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GMO maize promises to triple farmers’ yields

Maize farmers in Kenya could produce 3.7 tonnes of maize per hectare (2.5 acre), almost three times the current capacity immediately the government approves commercialization of Bacillus Thuringiensis maize (BT maize), a  type of genetically modified organism (GMO) variety.
Currently, Kenya produces a paltry 1.6 tonnes per hectare which is more than three times below the global average of five tonnes per hectare, this according to Water Efficient Maize for Africa (WEMA) a nongovernmental body working with KALRO and African Agricultural Technology Foundation (AATF) to introduce the maize in the country by the end of this year
If introduced, Kenya will be the second country in the continent after South Africa to legalize BT maize which has the potential to fix food situation in the country. Maize is the country’s staple food with the average per capita consumption estimated to be at 103kg per person. The crop accounts for 3 per cent of the country’s GDP and 21 percent of the total value of primary agricultural commodities according to a 2014 Kenya National Bureau of Statistics (KNBS) data.
Pest resistant
The high demand and low production mainly due to bad climatic conditions, harsh pests and diseases like stem borers known to reduce maize production by up to 400,000 tonnes per year normally force the country into the expensive import market. South Africa which introduced biotech maize varieties in 2011 realized a national maize yield of 9.5 per cent the following year and is currently the net exporter of maize in the continent.
The BT maize being developed by the Kenya Agricultural and Livestock Research Organization (KALRO) in conjunction with other bodies like WEMA and AATF transfers its genes into the maize plant which upon eaten by stem borer cause it to ingest the encoded proteins through the gut suffocating the insect to death. The maize variety saves farmers the financial an health burden of using chemical pesticides which are expensive and unhealthy. The biotech maize if adopted will also limit the amount of chemical gas emitted to the air, hence environmental friendly.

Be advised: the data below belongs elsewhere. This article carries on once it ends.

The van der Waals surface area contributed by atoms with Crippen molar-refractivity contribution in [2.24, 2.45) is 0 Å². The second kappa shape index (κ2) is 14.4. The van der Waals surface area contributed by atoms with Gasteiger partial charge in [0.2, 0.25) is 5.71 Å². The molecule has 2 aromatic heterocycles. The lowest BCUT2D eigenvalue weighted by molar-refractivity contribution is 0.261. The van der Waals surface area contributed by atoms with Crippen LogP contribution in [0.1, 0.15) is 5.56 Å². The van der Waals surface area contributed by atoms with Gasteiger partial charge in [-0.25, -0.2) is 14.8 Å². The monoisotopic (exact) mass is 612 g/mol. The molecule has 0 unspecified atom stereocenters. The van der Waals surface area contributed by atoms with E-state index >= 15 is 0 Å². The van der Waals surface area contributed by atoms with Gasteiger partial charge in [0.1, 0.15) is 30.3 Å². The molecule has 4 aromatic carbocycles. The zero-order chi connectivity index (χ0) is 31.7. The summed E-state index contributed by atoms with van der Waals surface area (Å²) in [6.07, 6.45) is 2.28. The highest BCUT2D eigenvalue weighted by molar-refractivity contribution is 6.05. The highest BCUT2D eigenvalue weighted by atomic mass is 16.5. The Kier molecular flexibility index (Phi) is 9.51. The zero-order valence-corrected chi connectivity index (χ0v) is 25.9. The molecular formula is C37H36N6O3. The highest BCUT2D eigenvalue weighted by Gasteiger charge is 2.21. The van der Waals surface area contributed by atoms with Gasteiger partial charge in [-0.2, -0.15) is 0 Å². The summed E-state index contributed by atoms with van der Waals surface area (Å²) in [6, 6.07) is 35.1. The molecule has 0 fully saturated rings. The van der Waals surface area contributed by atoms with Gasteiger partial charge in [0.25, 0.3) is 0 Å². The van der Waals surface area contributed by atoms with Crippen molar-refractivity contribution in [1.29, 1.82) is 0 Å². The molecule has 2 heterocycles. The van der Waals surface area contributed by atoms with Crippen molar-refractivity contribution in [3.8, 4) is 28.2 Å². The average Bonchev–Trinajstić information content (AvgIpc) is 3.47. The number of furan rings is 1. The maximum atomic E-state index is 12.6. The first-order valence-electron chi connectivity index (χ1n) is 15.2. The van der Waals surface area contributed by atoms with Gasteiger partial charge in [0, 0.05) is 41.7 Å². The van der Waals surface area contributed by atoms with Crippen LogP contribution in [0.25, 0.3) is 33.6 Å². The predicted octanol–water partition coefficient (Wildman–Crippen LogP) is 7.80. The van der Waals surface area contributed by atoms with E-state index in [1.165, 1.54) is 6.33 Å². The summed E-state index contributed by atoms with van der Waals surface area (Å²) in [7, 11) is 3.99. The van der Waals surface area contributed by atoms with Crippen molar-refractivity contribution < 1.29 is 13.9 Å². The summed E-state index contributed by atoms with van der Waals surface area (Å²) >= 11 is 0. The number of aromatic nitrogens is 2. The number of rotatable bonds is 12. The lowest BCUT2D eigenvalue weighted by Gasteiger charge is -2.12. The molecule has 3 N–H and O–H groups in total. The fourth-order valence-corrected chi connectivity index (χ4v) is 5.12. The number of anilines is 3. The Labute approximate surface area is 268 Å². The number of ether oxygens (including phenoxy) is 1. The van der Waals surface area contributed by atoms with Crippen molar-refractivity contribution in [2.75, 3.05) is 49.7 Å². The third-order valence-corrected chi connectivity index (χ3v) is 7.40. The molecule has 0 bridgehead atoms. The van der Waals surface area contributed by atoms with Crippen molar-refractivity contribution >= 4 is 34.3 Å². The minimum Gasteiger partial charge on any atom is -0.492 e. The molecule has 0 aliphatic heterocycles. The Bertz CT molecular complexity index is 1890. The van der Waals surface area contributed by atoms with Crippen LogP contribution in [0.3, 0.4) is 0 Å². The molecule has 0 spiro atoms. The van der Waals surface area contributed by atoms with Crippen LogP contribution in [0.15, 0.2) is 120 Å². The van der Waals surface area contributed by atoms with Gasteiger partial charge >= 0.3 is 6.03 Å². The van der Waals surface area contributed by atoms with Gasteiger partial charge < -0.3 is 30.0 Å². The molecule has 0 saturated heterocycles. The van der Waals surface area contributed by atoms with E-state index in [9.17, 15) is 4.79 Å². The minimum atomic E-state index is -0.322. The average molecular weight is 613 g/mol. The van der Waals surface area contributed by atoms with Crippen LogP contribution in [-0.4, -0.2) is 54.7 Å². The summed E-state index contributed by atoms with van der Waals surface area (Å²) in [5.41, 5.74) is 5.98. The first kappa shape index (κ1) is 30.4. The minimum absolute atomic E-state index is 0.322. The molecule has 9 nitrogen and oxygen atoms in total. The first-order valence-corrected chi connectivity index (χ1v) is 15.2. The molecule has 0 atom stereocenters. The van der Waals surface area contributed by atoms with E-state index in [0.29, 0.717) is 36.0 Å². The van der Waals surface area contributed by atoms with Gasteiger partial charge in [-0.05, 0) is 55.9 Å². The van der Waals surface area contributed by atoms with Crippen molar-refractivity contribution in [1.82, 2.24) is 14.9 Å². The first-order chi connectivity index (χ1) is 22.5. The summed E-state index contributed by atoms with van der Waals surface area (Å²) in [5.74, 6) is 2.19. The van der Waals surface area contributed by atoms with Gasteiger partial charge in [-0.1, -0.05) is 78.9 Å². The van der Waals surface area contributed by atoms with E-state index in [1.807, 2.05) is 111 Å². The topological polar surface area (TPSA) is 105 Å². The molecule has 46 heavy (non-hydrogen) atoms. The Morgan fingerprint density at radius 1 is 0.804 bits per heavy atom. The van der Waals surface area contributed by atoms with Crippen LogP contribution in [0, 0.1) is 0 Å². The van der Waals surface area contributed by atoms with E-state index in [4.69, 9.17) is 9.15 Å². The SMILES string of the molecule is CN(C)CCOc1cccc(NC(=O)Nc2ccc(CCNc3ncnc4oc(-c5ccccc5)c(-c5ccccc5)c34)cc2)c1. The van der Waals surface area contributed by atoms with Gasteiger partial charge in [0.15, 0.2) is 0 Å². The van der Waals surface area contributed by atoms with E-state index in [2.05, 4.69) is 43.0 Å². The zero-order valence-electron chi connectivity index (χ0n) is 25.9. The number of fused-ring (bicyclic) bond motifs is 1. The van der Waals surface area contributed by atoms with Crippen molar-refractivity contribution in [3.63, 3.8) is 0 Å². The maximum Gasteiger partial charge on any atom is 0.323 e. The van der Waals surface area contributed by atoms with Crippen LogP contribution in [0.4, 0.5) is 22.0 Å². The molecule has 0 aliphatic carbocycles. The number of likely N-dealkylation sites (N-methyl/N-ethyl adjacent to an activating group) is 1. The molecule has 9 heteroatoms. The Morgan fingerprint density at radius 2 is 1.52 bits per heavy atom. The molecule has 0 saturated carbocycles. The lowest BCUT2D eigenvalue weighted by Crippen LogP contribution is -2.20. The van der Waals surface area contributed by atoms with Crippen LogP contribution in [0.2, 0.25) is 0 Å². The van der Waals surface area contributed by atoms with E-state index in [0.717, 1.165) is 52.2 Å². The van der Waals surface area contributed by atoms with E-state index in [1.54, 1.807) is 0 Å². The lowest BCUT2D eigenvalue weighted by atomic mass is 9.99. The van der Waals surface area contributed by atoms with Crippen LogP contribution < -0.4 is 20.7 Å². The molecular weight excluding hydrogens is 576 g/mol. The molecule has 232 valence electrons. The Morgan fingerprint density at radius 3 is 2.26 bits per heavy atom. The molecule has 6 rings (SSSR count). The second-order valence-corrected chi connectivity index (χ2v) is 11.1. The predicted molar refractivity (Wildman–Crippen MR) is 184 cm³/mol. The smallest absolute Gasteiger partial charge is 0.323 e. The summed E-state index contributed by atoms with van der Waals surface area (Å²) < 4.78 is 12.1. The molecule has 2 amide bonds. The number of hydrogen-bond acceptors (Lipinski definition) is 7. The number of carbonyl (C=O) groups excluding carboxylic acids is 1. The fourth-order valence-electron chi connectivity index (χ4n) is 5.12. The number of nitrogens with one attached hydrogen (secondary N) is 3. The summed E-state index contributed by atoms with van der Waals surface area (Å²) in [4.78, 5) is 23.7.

Lifting the ban on GM
In August last year, Deputy President William Ruto said that the government was working towards legalizing genetically modified crop varieties in a bid to improve the country’s food security before the end of 2016. Mr Ruto, who was speaking at the fourth National Biosafety Conference, also urged stakeholders to roll out BT cotton to benefit from resources at the Ministry of Industrialisation set aside for cotton and leather tanning revival.
Even as the country prepare itself for GM takeoff, Francis Nang’ayo, Senior Manager for Regulatory Affairs at the African Agricultural Technology Foundation is warning of strong resistance from Anti GMO activists who links GMO Foods to increased cancer cases in the world. Protests by those activists for instance saw the country ban genetically modified seeds import and cultivation in the country in 2012. However, the World Health Organization has since confirmed that GM has no effects on human health.
Although the first maize trials with the Bt trait were harvested in Kenya in May 2013, its national rollout has received resistance from regulatory authorities including KEMRI, KEPHIS, NEMA and the National Biosafty Authority (NBA) which insist on further research to ascertain health safety. Bt maize is also drought resistant and can be grown in any soils.

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